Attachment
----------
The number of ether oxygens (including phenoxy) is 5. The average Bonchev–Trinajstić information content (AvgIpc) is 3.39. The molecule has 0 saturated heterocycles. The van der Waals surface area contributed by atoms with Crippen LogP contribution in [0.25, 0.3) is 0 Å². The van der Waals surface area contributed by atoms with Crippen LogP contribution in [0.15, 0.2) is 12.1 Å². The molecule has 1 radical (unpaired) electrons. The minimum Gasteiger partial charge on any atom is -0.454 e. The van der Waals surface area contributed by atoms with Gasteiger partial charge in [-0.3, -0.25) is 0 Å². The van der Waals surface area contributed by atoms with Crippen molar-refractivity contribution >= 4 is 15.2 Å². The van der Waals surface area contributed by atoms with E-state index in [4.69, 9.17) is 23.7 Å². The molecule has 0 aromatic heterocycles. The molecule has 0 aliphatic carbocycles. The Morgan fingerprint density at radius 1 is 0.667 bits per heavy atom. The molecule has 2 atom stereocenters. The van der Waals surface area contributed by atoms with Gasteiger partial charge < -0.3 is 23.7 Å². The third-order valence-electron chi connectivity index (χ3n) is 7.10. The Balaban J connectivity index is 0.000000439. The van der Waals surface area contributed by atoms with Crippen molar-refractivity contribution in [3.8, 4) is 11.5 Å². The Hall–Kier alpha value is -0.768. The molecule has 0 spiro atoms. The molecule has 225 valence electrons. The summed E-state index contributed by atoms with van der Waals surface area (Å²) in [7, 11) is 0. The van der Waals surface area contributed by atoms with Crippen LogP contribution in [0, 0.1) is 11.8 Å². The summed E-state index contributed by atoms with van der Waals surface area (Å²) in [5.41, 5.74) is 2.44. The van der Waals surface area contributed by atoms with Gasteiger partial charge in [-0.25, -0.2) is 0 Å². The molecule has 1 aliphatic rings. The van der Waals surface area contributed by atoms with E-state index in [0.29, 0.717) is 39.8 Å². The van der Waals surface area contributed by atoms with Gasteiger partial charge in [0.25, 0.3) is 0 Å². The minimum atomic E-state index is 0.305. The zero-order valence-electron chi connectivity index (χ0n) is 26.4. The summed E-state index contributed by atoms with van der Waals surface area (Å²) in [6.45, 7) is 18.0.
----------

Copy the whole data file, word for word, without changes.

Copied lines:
The number of ether oxygens (including phenoxy) is 5. The average Bonchev–Trinajstić information content (AvgIpc) is 3.39. The molecule has 0 saturated heterocycles. The van der Waals surface area contributed by atoms with Crippen LogP contribution in [0.25, 0.3) is 0 Å². The van der Waals surface area contributed by atoms with Crippen LogP contribution in [0.15, 0.2) is 12.1 Å². The molecule has 1 radical (unpaired) electrons. The minimum Gasteiger partial charge on any atom is -0.454 e. The van der Waals surface area contributed by atoms with Gasteiger partial charge in [-0.3, -0.25) is 0 Å². The van der Waals surface area contributed by atoms with Crippen molar-refractivity contribution >= 4 is 15.2 Å². The van der Waals surface area contributed by atoms with E-state index in [4.69, 9.17) is 23.7 Å². The molecule has 0 aromatic heterocycles. The molecule has 0 aliphatic carbocycles. The Morgan fingerprint density at radius 1 is 0.667 bits per heavy atom. The molecule has 2 atom stereocenters. The van der Waals surface area contributed by atoms with Gasteiger partial charge < -0.3 is 23.7 Å². The third-order valence-electron chi connectivity index (χ3n) is 7.10. The Balaban J connectivity index is 0.000000439. The van der Waals surface area contributed by atoms with Crippen molar-refractivity contribution in [3.8, 4) is 11.5 Å². The Hall–Kier alpha value is -0.768. The molecule has 0 spiro atoms. The molecule has 225 valence electrons. The summed E-state index contributed by atoms with van der Waals surface area (Å²) in [7, 11) is 0. The van der Waals surface area contributed by atoms with Crippen LogP contribution in [0, 0.1) is 11.8 Å². The summed E-state index contributed by atoms with van der Waals surface area (Å²) in [5.41, 5.74) is 2.44. The van der Waals surface area contributed by atoms with Gasteiger partial charge in [-0.25, -0.2) is 0 Å². The molecule has 1 aliphatic rings. The van der Waals surface area contributed by atoms with E-state index in [0.29, 0.717) is 39.8 Å². The van der Waals surface area contributed by atoms with Gasteiger partial charge in [0.25, 0.3) is 0 Å². The minimum atomic E-state index is 0.305. The zero-order valence-electron chi connectivity index (χ0n) is 26.4. The summed E-state index contributed by atoms with van der Waals surface area (Å²) in [6.45, 7) is 18.0.